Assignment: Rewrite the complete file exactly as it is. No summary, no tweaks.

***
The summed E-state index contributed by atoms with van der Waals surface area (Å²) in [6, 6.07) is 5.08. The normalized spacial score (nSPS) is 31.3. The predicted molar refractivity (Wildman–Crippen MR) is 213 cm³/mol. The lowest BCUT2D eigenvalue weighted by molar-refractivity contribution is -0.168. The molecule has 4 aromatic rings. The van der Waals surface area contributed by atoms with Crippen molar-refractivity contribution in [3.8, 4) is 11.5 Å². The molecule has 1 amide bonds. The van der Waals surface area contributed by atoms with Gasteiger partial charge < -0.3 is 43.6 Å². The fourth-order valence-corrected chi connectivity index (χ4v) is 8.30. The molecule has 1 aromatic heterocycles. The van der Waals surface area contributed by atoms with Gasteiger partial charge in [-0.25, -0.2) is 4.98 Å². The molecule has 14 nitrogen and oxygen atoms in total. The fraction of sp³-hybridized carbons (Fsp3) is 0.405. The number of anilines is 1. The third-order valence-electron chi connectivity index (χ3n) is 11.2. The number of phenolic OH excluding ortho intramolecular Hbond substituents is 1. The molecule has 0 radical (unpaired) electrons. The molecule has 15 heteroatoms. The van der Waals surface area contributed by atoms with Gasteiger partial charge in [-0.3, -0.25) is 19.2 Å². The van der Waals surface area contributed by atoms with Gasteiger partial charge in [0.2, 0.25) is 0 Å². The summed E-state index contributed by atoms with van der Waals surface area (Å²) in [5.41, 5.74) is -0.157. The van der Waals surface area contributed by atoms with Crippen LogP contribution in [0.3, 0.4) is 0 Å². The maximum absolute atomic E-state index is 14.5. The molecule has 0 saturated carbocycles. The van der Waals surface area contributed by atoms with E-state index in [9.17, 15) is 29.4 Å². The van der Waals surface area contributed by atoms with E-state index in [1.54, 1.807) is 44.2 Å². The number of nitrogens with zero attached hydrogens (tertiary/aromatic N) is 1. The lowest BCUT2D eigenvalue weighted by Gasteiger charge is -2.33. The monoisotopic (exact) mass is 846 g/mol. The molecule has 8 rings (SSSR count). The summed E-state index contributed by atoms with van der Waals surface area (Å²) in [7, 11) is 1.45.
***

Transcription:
The summed E-state index contributed by atoms with van der Waals surface area (Å²) in [6, 6.07) is 5.08. The normalized spacial score (nSPS) is 31.3. The predicted molar refractivity (Wildman–Crippen MR) is 213 cm³/mol. The lowest BCUT2D eigenvalue weighted by molar-refractivity contribution is -0.168. The molecule has 4 aromatic rings. The van der Waals surface area contributed by atoms with Crippen molar-refractivity contribution in [3.8, 4) is 11.5 Å². The molecule has 1 amide bonds. The van der Waals surface area contributed by atoms with Gasteiger partial charge < -0.3 is 43.6 Å². The fourth-order valence-corrected chi connectivity index (χ4v) is 8.30. The molecule has 1 aromatic heterocycles. The van der Waals surface area contributed by atoms with Gasteiger partial charge in [-0.25, -0.2) is 4.98 Å². The molecule has 14 nitrogen and oxygen atoms in total. The fraction of sp³-hybridized carbons (Fsp3) is 0.405. The number of anilines is 1. The third-order valence-electron chi connectivity index (χ3n) is 11.2. The number of phenolic OH excluding ortho intramolecular Hbond substituents is 1. The molecule has 0 radical (unpaired) electrons. The molecule has 15 heteroatoms. The van der Waals surface area contributed by atoms with Gasteiger partial charge in [-0.3, -0.25) is 19.2 Å². The van der Waals surface area contributed by atoms with Gasteiger partial charge in [0.2, 0.25) is 0 Å². The summed E-state index contributed by atoms with van der Waals surface area (Å²) in [5.41, 5.74) is -0.157. The van der Waals surface area contributed by atoms with Crippen LogP contribution in [0.3, 0.4) is 0 Å². The maximum absolute atomic E-state index is 14.5. The molecule has 0 saturated carbocycles. The van der Waals surface area contributed by atoms with E-state index in [9.17, 15) is 29.4 Å². The van der Waals surface area contributed by atoms with E-state index in [1.54, 1.807) is 44.2 Å². The number of nitrogens with zero attached hydrogens (tertiary/aromatic N) is 1. The lowest BCUT2D eigenvalue weighted by Gasteiger charge is -2.33. The monoisotopic (exact) mass is 846 g/mol. The molecule has 8 rings (SSSR count). The summed E-state index contributed by atoms with van der Waals surface area (Å²) in [7, 11) is 1.45.